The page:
Bahai study circles teach value of unlimited love

Voices of Religion

Posted: Friday, November 24, 2006

At times, it can seem that human society is falling apart altogether. Yet developments in all arenas of life are often the source of hope and signs of an emerging sense of individual and collective responsibility.

Bahaullah’s writings illuminate this seeming contradiction. Like an adolescent moving to adulthood, humanity is growing up.

And Bahais are growing up too. Around the world Bahais are striving to contribute to the building of a global society that reflects humanity’s coming of age byparticipating in study circles.

The transformation of the individual is not an isolated process — not ascetic nor centered wholly on one’s self-fulfillment.

In Bahai terms, the process of one’s individual development and fulfillment is tied to the centering of one’s energies on the betterment of human-kind and serving the needs of the community and the larger society.

Study circles are regular gatherings of people interested in an in-depth systematic study. The purpose of this study is to gain a deeper understanding of the holy word, a feature that infuses a high degree of spirituality into the process.

Usually set in a home atmosphere, participants in the courses learn, for example, to teach values to children, to engage in community service activities, to assist and empower others to independently investigate spiritual truths, to learn how to competently express one’s views, and to engage oneself in serving the broader needs of society for unity, justice and equity.

Prayer and meditation, fighting one’s spiritual battles, living according to spiritual laws and teachings — all are essential elements in fulfilling life’s purpose, but such efforts reach their fullest transformative effect when they are dedicated to service.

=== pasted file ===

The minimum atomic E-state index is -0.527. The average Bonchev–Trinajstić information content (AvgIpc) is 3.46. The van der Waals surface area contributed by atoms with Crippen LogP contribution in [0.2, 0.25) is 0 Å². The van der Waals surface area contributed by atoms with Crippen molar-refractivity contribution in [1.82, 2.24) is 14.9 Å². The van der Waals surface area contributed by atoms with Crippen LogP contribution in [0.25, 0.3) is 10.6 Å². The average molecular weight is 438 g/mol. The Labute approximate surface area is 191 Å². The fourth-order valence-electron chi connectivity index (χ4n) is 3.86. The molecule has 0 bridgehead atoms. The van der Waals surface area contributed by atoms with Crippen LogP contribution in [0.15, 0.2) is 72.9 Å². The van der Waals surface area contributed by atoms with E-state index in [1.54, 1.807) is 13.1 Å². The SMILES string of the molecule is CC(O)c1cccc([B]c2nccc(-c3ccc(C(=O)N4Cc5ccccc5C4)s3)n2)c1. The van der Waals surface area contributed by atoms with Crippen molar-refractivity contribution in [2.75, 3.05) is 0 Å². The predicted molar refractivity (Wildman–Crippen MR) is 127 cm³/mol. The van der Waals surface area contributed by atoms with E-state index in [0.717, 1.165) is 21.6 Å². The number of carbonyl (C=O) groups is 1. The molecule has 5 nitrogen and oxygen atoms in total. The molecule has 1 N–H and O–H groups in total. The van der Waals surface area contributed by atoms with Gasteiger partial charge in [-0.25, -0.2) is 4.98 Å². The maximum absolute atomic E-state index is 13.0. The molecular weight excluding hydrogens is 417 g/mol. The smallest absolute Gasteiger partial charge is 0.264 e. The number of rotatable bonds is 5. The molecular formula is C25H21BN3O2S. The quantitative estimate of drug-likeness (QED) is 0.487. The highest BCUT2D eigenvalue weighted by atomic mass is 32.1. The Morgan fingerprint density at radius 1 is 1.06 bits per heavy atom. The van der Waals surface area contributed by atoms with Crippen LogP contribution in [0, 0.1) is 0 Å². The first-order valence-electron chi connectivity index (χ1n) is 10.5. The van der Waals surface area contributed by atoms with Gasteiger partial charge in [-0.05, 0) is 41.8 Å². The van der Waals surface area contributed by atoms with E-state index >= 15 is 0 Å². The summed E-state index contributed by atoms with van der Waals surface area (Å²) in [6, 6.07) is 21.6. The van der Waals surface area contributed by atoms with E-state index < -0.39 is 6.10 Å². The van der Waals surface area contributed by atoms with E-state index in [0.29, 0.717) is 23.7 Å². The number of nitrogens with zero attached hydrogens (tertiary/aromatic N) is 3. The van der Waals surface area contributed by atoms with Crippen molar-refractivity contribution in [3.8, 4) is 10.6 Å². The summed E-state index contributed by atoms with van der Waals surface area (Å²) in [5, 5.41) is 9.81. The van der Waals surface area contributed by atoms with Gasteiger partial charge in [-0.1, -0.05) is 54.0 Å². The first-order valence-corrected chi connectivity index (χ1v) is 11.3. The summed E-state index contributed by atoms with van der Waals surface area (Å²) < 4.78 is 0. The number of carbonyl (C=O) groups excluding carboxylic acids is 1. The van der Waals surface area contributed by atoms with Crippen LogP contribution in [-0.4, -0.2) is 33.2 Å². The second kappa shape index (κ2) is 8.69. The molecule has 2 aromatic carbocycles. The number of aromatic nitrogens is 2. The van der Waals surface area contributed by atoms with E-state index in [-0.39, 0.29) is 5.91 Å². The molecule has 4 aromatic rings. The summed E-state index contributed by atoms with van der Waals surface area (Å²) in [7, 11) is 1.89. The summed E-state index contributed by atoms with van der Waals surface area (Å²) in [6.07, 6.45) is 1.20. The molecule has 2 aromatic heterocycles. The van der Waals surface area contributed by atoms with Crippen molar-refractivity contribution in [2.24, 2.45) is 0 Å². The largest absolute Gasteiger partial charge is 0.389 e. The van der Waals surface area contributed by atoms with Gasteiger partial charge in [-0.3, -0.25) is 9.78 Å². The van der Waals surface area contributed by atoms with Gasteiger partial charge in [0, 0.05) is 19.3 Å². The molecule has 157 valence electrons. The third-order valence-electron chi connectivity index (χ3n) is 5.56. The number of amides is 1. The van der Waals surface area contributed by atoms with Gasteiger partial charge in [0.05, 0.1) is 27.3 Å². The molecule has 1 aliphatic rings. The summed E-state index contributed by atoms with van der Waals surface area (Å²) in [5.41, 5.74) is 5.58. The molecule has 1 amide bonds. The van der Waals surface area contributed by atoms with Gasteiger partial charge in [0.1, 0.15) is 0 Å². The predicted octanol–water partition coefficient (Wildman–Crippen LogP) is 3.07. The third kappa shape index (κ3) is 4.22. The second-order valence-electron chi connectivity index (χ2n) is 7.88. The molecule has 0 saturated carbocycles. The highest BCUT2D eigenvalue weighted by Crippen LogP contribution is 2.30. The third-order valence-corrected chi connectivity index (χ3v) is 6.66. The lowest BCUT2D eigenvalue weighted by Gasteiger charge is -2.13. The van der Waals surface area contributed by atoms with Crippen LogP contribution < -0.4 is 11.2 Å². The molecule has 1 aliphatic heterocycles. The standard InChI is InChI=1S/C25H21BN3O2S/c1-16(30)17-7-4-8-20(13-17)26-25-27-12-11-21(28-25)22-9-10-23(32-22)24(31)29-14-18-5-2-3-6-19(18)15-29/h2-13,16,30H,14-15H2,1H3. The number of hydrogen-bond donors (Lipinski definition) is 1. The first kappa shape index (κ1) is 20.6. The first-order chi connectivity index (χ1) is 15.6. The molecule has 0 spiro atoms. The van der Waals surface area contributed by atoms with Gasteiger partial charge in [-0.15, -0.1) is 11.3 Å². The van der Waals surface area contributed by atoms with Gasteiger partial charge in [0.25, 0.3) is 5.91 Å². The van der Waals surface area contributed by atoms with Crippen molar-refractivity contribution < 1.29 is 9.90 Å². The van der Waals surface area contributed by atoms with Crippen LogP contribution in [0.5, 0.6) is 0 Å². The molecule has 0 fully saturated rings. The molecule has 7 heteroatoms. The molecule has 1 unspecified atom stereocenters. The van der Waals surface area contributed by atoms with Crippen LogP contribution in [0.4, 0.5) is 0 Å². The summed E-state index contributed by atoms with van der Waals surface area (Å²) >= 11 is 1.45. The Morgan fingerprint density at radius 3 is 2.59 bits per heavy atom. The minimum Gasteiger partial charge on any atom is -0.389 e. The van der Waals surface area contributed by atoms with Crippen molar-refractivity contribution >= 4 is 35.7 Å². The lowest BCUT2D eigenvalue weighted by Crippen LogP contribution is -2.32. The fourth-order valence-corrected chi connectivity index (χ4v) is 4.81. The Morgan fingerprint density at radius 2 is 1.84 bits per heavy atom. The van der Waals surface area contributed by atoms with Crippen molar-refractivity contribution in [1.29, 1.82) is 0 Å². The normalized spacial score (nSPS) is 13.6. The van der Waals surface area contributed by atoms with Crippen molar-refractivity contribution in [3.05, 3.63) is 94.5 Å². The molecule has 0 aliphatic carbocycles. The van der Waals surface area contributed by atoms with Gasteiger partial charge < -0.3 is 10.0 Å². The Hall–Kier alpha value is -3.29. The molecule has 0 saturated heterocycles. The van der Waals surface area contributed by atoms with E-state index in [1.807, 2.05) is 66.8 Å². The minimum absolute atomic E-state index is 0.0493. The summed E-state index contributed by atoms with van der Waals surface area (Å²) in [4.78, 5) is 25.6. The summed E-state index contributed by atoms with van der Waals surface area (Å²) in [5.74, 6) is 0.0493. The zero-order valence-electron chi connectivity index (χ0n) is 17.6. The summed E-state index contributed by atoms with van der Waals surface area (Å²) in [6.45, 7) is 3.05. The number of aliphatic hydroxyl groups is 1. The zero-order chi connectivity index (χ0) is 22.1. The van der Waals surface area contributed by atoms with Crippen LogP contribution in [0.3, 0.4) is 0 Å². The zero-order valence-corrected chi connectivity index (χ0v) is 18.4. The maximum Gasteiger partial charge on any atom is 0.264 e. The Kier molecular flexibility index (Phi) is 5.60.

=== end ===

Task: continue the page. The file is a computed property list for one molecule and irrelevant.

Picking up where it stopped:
By learning about our spiritual reality and our individual role in the progress of society, we can better understand our purpose in life and the way to improve our own lives and the lives of those around us.

All are welcome in the classes, regardless of their ideas or beliefs.

Typically, a study circle is led by a tutor or facilitator. His or her role, however, is not that of a traditional teacher, who imparts knowledge to the group.

Rather, the tutor serves merely as a guide to assist participants to come to their own understandings and to generate new knowledge about themselves and their communities, a reciprocal process in which everyone learns.

The following are excepts from a study circle book:

n “Our True Wealth

“Our spiritual qualities, our knowledge, our service to humanity constitute our true wealth. Material possessions are necessary and acceptable, but only if they are used for the promotion of human virtue and happiness.

“To develop our spiritual qualities, we must be aware of the high spiritual station God has destined for each of us and steadily move toward it. Our eyes should be fixed on excellence; we should not be satisfied with mediocrity.

“Living according to the standards of today’s society lulls us into mediocrity. Many people think that excellence is achieved through competition with others, but, in fact, competition entangles us even further in the trappings of society.”

n “Finding Unlimited Love

“The human heart was created to love. It is in its nature to be bound to something. If it is not to be attached to earthly things and is to be able to reflect the light of God, it has to be bound to God.

“There are many ways of expressing love. We love our families, our friends, our community and our country. However, all of these forms of love are limited.

“The only unlimited love is the love of God. His love is all-embracing. When our hearts are pure and reflect his love, we express unlimited and unselfish love for the entire human race.

“Unless our love for others is illumined by the limitless love of God, it can take on undesirable characteristics, such as jealousy, possessiveness and prejudice.

Around the world Bahais are striving to contribute to the building of a global society that reflects humanity’s coming of age.

Paul Gray is a member of the Baha’i faith. Sunday devotions at the Ridgeway Baha’i Center on Knight Drive are at 11 a.m. Children’s class is at 11:30 a.m.

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